In late August, GASO helped human trafficking victims on the road escape as they were being sold to Myanmar from Cambodia.
Operation to intercept a car
What is it like to be duped to Cambodia
Trapped Ukrainian women
Cyberscam companies in Cambodia are feeling the heat from the recent attention they are getting in Taiwan and so are moving their businesses to places like Myanmar. To many cyberscam slaves in Cambodia, Myanmar is the deepest hell they can sink to in the cybercrime industry where no one returns from.
Yew An (alias) is a 22-year old Malaysian who has been captive in Sihanoukville, Cambodia since December 2021. He said he has been terrified of making any move to report or escape, as all his Malaysian friends who reported only got transferred to Myanmar sooner, getting beaten first sometimes. (Company bosses often get tipped off by local police.) He didn't know who to trust his life with, except his mother back in Malaysia.
Yew An decided to gamble his life with a plan by escaping in Thailand when on the road to Myanmar. Only after escaping will he let his mother report, and only to Malaysian police. He heard of GASO from a Taiwanese ‘older sister’ (older female friend) still with the company, and sent GASO's Facebook page a long but polite message for help for when he gets to Thailand. He doesn't have his passport, but said he would rather get jailed in Thailand (or Cambodia) for illegal entry rather than be longer with his captors. He used his work phone and his work account in Instagram.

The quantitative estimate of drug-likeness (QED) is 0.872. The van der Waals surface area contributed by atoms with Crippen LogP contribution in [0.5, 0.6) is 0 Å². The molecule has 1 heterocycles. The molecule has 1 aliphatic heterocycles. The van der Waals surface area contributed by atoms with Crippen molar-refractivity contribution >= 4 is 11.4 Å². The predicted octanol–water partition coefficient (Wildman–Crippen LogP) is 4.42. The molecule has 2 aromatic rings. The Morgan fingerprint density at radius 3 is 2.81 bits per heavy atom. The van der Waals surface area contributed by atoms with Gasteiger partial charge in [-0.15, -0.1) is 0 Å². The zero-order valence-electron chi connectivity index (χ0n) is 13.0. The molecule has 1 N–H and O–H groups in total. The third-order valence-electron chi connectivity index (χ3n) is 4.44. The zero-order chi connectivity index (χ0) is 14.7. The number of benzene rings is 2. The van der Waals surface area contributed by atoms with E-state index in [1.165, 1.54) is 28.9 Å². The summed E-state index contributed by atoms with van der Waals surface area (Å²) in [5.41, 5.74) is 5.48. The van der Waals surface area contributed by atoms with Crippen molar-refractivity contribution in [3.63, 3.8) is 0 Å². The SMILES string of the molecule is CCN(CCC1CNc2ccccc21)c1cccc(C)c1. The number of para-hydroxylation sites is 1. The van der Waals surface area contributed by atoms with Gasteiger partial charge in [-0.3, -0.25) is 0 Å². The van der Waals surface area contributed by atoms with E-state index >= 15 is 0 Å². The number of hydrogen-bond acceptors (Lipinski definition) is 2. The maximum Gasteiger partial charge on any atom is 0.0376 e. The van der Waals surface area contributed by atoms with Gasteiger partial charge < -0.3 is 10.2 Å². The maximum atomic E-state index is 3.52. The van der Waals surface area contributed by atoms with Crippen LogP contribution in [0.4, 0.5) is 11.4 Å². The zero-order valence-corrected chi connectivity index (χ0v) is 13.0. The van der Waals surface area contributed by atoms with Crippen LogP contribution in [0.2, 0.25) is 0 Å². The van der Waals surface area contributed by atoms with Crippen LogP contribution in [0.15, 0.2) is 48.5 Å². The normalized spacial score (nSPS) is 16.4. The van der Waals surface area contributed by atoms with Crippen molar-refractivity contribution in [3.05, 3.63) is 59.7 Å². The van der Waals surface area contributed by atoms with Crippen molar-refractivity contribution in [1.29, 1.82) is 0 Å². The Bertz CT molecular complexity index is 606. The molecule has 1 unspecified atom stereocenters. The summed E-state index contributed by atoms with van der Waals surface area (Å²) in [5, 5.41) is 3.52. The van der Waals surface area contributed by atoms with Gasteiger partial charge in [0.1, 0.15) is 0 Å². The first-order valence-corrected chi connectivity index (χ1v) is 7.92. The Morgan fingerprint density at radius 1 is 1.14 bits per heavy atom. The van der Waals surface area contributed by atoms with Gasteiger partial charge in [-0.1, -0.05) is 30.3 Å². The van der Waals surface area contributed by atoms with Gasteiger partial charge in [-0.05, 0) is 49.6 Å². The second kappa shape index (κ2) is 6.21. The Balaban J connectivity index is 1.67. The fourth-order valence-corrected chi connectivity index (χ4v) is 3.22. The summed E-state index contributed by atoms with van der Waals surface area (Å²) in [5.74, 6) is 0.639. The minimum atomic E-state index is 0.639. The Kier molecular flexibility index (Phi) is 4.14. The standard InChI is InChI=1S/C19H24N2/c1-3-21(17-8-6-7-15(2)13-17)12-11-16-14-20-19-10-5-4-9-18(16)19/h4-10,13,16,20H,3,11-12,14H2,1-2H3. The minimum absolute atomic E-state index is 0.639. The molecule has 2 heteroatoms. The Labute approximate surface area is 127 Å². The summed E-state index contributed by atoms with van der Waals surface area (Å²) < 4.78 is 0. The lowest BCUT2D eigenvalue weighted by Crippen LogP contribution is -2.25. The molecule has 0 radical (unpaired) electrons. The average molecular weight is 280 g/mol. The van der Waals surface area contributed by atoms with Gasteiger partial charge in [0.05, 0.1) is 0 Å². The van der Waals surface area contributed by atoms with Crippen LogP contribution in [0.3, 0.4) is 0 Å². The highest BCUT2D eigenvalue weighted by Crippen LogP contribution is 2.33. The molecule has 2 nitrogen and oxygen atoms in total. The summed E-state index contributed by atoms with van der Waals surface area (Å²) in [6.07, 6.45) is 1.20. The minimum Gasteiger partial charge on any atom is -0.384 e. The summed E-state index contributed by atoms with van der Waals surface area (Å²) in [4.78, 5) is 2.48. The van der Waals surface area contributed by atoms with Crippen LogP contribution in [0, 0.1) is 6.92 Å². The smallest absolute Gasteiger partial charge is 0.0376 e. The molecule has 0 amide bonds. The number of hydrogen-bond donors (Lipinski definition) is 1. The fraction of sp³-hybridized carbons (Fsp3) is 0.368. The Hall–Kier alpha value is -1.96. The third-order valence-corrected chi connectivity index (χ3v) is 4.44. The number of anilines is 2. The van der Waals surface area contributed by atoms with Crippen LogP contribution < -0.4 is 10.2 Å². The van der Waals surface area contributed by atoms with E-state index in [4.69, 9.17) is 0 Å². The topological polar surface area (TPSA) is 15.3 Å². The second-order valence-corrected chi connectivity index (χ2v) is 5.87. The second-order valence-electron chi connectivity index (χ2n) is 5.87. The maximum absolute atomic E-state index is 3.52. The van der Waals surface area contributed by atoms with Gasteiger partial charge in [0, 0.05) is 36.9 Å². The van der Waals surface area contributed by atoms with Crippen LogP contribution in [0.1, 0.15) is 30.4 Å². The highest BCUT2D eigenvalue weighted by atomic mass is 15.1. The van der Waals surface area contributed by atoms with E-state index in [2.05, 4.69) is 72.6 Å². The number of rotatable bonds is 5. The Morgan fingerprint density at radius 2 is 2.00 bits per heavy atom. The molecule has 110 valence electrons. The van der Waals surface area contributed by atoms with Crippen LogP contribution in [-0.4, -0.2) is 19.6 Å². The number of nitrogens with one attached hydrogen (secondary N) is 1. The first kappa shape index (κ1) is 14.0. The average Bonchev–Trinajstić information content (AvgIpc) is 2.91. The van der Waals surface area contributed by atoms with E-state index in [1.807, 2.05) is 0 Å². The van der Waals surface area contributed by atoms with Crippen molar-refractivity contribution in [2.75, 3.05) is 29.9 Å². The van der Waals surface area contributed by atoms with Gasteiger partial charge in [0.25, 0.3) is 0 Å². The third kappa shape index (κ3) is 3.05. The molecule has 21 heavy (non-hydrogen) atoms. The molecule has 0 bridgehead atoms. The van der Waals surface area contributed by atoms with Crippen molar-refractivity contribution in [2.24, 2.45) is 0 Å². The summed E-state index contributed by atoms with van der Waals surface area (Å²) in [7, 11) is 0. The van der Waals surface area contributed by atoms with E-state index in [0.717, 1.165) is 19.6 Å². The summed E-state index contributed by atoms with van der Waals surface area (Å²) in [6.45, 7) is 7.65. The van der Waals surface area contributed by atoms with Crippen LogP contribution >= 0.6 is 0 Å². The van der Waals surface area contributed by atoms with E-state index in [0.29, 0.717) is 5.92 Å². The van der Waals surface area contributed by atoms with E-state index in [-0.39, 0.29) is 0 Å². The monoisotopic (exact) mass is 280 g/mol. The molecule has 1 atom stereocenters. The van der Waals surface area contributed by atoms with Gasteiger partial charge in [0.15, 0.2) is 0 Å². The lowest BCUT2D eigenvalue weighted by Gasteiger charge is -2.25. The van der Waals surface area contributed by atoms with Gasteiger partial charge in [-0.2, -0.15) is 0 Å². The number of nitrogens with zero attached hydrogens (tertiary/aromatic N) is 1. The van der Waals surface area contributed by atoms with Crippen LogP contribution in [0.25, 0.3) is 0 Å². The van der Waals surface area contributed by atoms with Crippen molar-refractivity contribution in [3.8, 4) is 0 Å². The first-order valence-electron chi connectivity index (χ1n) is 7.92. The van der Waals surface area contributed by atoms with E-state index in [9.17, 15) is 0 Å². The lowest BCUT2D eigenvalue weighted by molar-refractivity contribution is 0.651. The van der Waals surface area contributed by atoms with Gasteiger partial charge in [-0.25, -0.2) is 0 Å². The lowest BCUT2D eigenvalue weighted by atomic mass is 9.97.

Yew An's first message to GASO on Aug 26
A GASO Malaysian volunteer handled his case, and decided however that the rescue has better chances of success while in Cambodia, through the Malaysian embassy. Despite his fears, she was able to convince Yew An to give his personal info and complete details and evidences of his captivity. This naturally would risk him being discovered by the wrong people in Cambodia, and he had to trust her.
Suddenly, the company set to move him on Aug 28. The GASO volunteer instructed Yew An to secretly take, when he can, pictures of the cars that will be used to transport them and their plate numbers (Yew An was not the only one being sent to Myanmar.) Very luckily, Yew An was still allowed to use his work phone with internet, since hasn't violated any company rules.
They left at 10am local time. Yew An found out that they were instead being driven to Phnom Penh many hours in the opposite direction. All updates were immediately relayed in real time to the Malaysian embassy and the Interior Minister of Cambodia, who directly controls the national-level police and has publicly committed to rescuing foreigners in job scams in Cambodia. Using Zenly, a real-time location sharing and messaging app, Yew An kept contact with the GASO volunteer, who continuously gave updates to the Malaysian embassy for many hours. Yew An and the GASO volunteer texted in Malay at this time, not Chinese.